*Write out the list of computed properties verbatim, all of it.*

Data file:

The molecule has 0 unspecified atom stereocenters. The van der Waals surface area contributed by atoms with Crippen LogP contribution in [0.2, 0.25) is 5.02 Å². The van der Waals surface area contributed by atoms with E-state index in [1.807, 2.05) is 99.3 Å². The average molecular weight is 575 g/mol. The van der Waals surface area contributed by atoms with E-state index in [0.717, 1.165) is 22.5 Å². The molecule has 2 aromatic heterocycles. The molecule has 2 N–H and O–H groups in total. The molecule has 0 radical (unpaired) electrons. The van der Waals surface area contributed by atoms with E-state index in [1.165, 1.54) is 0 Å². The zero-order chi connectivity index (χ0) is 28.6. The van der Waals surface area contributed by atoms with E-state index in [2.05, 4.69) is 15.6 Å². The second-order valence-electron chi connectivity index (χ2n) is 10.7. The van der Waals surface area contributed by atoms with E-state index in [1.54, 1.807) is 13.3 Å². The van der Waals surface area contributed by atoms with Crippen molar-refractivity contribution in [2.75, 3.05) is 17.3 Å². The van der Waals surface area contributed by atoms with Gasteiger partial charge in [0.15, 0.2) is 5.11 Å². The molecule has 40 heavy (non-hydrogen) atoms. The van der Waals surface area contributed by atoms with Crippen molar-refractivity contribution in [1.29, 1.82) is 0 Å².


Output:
The molecule has 0 unspecified atom stereocenters. The van der Waals surface area contributed by atoms with Crippen LogP contribution in [0.2, 0.25) is 5.02 Å². The van der Waals surface area contributed by atoms with E-state index in [1.807, 2.05) is 99.3 Å². The average molecular weight is 575 g/mol. The van der Waals surface area contributed by atoms with E-state index in [0.717, 1.165) is 22.5 Å². The molecule has 2 aromatic heterocycles. The molecule has 2 N–H and O–H groups in total. The molecule has 0 radical (unpaired) electrons. The van der Waals surface area contributed by atoms with E-state index in [1.165, 1.54) is 0 Å². The zero-order chi connectivity index (χ0) is 28.6. The van der Waals surface area contributed by atoms with E-state index in [2.05, 4.69) is 15.6 Å². The second-order valence-electron chi connectivity index (χ2n) is 10.7. The van der Waals surface area contributed by atoms with E-state index in [1.54, 1.807) is 13.3 Å². The van der Waals surface area contributed by atoms with Crippen molar-refractivity contribution in [2.75, 3.05) is 17.3 Å². The van der Waals surface area contributed by atoms with Gasteiger partial charge in [0.15, 0.2) is 5.11 Å². The molecule has 40 heavy (non-hydrogen) atoms. The van der Waals surface area contributed by atoms with Crippen molar-refractivity contribution in [1.29, 1.82) is 0 Å².